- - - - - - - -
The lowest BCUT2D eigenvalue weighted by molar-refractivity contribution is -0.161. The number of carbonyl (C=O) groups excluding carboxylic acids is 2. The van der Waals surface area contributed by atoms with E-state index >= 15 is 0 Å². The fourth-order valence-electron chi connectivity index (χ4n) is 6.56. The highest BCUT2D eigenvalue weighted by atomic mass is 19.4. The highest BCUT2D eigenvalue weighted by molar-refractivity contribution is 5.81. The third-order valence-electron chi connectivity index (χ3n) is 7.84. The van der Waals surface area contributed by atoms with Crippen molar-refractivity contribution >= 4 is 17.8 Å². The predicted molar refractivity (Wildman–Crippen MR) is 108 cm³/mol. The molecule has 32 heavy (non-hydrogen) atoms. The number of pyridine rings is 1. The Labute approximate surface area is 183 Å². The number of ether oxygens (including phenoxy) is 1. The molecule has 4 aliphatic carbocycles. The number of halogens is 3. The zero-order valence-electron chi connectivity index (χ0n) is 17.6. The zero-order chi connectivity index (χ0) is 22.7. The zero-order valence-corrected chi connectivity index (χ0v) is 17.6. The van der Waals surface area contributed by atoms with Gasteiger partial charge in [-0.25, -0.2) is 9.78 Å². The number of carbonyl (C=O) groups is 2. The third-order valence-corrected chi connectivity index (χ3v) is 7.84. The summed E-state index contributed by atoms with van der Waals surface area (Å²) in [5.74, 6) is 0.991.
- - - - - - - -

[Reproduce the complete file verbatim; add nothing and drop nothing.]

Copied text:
The lowest BCUT2D eigenvalue weighted by molar-refractivity contribution is -0.161. The number of carbonyl (C=O) groups excluding carboxylic acids is 2. The van der Waals surface area contributed by atoms with E-state index >= 15 is 0 Å². The fourth-order valence-electron chi connectivity index (χ4n) is 6.56. The highest BCUT2D eigenvalue weighted by atomic mass is 19.4. The highest BCUT2D eigenvalue weighted by molar-refractivity contribution is 5.81. The third-order valence-electron chi connectivity index (χ3n) is 7.84. The van der Waals surface area contributed by atoms with Crippen molar-refractivity contribution >= 4 is 17.8 Å². The predicted molar refractivity (Wildman–Crippen MR) is 108 cm³/mol. The molecule has 32 heavy (non-hydrogen) atoms. The number of pyridine rings is 1. The Labute approximate surface area is 183 Å². The number of ether oxygens (including phenoxy) is 1. The molecule has 4 aliphatic carbocycles. The number of halogens is 3. The zero-order valence-electron chi connectivity index (χ0n) is 17.6. The zero-order chi connectivity index (χ0) is 22.7. The zero-order valence-corrected chi connectivity index (χ0v) is 17.6. The van der Waals surface area contributed by atoms with Gasteiger partial charge in [-0.25, -0.2) is 9.78 Å². The number of carbonyl (C=O) groups is 2. The third-order valence-corrected chi connectivity index (χ3v) is 7.84. The summed E-state index contributed by atoms with van der Waals surface area (Å²) in [5.74, 6) is 0.991.